I’ve argued before that rationality in political deliberation is crucially a matter of thinking along with an ideological community. So how can I keep calling myself a liberal when I spend so much of my blogging time disparaging the rationality and civic morality of other liberals? Don’t my complaints imply, by my own lights, serious reservations about liberalism itself? Or, less politely: whose side am I on anyway?
Although I sometimes bristle at their uncivil tone, questions to this effect are fair enough. By any measure, this blog sometimes exceeds the bounds of liberal etiquette about what subjects are and are not fit for criticism within liberal circles. Were ideological authenticity merely a matter of minding one’s manners, that would seal the case against my liberalism. But I’ve been blogging on the assumption that being an ideologue isn’t just about marching in doctrinal lockstep with comrades, but of aspiring to join them in being right. Any self-respecting ideologue must therefore believe two things: first, that everyone ought to embrace his values and his governmental strategy for realizing them; and second that, when push comes to shove, his comrades will actually join him in promoting those values and that strategy.
When an ideologue entertains the possibility that he may be wrong on either count, neither he nor his erstwhile comrades can take his ideological affiliation entirely for granted. At their most dramatic, changes in ideological commitment resemble religious conversions. That happens when an ideologue’s realization that he’s been serving the wrong values propels him headlong into the political opposition. The best first-person account of this phenomenon that I’ve encountered is Whittaker Chambers’s autobiography describing his transformation from a communist conspirator in the 1930s to a fervently anti-communist conservative in the 1950s. Chambers didn’t just change his political beliefs. His conversion was the culmination of a process that shattered his deepest convictions about himself, about whether, at bottom, he was a creature of History or of God.
The fact that nothing that dramatic has ever threatened to happen to me doesn’t put my liberalism beyond dispute. Most ideological conversions don’t assault a wavering ideologue’s sense of self that radically. They occur when a once-reliable ideologue concludes that he still has the right values, but that his old comrades no longer do. Think of neoconservatives like Norman Podhoretz, Jean Kirkpatrick and Richard Perle who severed their ties to the liberal community in the 1970s when they concluded that most liberals were no longer willing to wage the cold war on its principal military, diplomatic and ideological fronts.
For a time it was debatable whether these unreconstructed cold warriors or the McGovernites were being more faithful to core liberal values. It wasn’t long, however, before that became merely a scholastic question. At the end of the day, liberalism (or conservatism, neo-conservatism) is just what the people we call "liberals" (or "conservatives" or "neo-conservatives") actually believe. When the McGovernites took possession of the Democratic Party and the principal organs of liberal opinion, cold war liberals either had to surrender to that tide or find a new ideological home. People like Podhoretz, Kirkpatrick and Perle migrated to the conservative community because they wouldn’t surrender
I don’t have the stomach to contemplate joining the community of conservatives, but I’ve said enough unflattering things about liberals to entitle them to ask themselves whether I really belong in their company. Why should they give me the sympathetic hearing that one owes an ideological comrade? The short answer is that I subscribe to the core values they claim to uphold, above all, to the foundational liberal commitment to social and economic equality. That’s why I take the liberal side in almost every contest over the content public policy, differing only when I think there’s a better way of combating inequality than the traditional liberal remedies. If you ask me, on issues of substance, my liberal credentials are pretty solid.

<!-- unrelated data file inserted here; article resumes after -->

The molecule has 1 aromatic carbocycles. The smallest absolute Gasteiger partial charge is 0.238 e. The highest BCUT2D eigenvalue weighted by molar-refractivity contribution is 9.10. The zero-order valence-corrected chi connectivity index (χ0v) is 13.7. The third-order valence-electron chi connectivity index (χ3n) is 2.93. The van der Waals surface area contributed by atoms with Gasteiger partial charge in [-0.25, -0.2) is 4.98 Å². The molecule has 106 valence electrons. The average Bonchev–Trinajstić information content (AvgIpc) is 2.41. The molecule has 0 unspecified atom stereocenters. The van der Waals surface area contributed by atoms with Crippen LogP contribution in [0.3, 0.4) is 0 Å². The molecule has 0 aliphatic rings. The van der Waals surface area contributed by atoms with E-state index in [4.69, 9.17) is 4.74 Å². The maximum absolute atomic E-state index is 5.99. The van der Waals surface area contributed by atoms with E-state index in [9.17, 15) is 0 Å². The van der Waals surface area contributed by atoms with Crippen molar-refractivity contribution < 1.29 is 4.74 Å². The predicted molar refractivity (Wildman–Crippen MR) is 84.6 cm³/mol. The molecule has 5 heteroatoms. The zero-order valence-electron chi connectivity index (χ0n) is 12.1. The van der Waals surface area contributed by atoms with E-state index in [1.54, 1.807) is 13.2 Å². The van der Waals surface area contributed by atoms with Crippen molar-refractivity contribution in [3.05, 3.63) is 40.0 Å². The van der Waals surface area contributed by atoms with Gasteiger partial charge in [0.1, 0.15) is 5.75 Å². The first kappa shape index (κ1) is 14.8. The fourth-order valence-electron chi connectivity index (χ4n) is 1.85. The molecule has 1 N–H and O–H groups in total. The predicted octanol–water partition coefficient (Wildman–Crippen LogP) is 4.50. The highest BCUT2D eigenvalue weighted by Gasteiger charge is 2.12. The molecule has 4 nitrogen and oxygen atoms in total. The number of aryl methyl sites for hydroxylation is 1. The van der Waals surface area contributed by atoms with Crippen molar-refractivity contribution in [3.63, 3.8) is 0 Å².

My reservations about my liberal comrades aren’t about their political objectives but the way liberals promote them and understand themselves while they’re going about it. I too often have a hard time understanding why my liberal comrades are so sure that their political opponents’ values aren’t just unattractive, but politically illegitimate, and therefore unworthy of representation in the process of public decision-making. Try as I might, I’m often unable to fathom the notion of “legitimacy” that’s supposed to reconcile liberal attitudes with rudimentary norms of democratic citizenship. Worse, there are times when I can’t help thinking that much of what liberals say about the illegitimacy of their opponents’ actions and ideals is an outright betrayal of the idea of equality at the core of my liberalism.
So there’s at least one respect in which my situation does resemble that of the neo-conservatives shortly before they defected from the liberal fold: I’m starting to fear that people now setting the ideological tone of the liberal community aren’t living up to their own values. I don’t deny that the tension between my understanding of liberal values and current liberal politics puts my own liberalism in question. If it persists or widens, I’ll either have to stop calling myself a liberal or amend my understanding of core liberal values enough to bring it into line with what liberals actually believe. That’s a bridge I’ll cross if and when I come to it. I continue to think, or hope, that it won’t come to that because the rules of liberal etiquette are still lenient enough to leave room for me in the community of liberals.
In the meantime, liberals readers are entitled to their suspicions about me. I ask only that they save a little of that suspicion to direct at themselves.